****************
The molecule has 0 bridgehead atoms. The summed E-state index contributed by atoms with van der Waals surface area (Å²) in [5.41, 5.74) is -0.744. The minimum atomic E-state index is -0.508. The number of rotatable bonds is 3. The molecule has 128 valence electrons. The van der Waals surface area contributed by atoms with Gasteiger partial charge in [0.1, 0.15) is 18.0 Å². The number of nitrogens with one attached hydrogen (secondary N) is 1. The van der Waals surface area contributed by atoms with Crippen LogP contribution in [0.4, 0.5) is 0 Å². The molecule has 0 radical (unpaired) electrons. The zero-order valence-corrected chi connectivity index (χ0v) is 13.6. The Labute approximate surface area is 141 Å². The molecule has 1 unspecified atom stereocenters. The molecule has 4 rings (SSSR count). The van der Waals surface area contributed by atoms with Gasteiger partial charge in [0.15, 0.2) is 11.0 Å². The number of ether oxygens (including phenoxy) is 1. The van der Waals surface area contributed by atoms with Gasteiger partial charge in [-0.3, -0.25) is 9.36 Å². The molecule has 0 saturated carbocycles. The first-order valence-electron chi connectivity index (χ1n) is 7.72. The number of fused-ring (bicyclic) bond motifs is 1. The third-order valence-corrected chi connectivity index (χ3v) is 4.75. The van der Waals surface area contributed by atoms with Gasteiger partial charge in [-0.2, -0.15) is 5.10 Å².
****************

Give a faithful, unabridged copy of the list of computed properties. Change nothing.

The molecule has 0 bridgehead atoms. The summed E-state index contributed by atoms with van der Waals surface area (Å²) in [5.41, 5.74) is -0.744. The minimum atomic E-state index is -0.508. The number of rotatable bonds is 3. The molecule has 128 valence electrons. The van der Waals surface area contributed by atoms with Gasteiger partial charge in [0.1, 0.15) is 18.0 Å². The number of nitrogens with one attached hydrogen (secondary N) is 1. The van der Waals surface area contributed by atoms with Crippen LogP contribution in [0.4, 0.5) is 0 Å². The molecule has 0 radical (unpaired) electrons. The zero-order valence-corrected chi connectivity index (χ0v) is 13.6. The Labute approximate surface area is 141 Å². The molecule has 1 unspecified atom stereocenters. The molecule has 4 rings (SSSR count). The van der Waals surface area contributed by atoms with Gasteiger partial charge in [0.15, 0.2) is 11.0 Å². The number of ether oxygens (including phenoxy) is 1. The van der Waals surface area contributed by atoms with Gasteiger partial charge in [-0.3, -0.25) is 9.36 Å². The molecule has 0 saturated carbocycles. The first-order valence-electron chi connectivity index (χ1n) is 7.72. The number of fused-ring (bicyclic) bond motifs is 1. The third-order valence-corrected chi connectivity index (χ3v) is 4.75. The van der Waals surface area contributed by atoms with Gasteiger partial charge in [-0.2, -0.15) is 5.10 Å².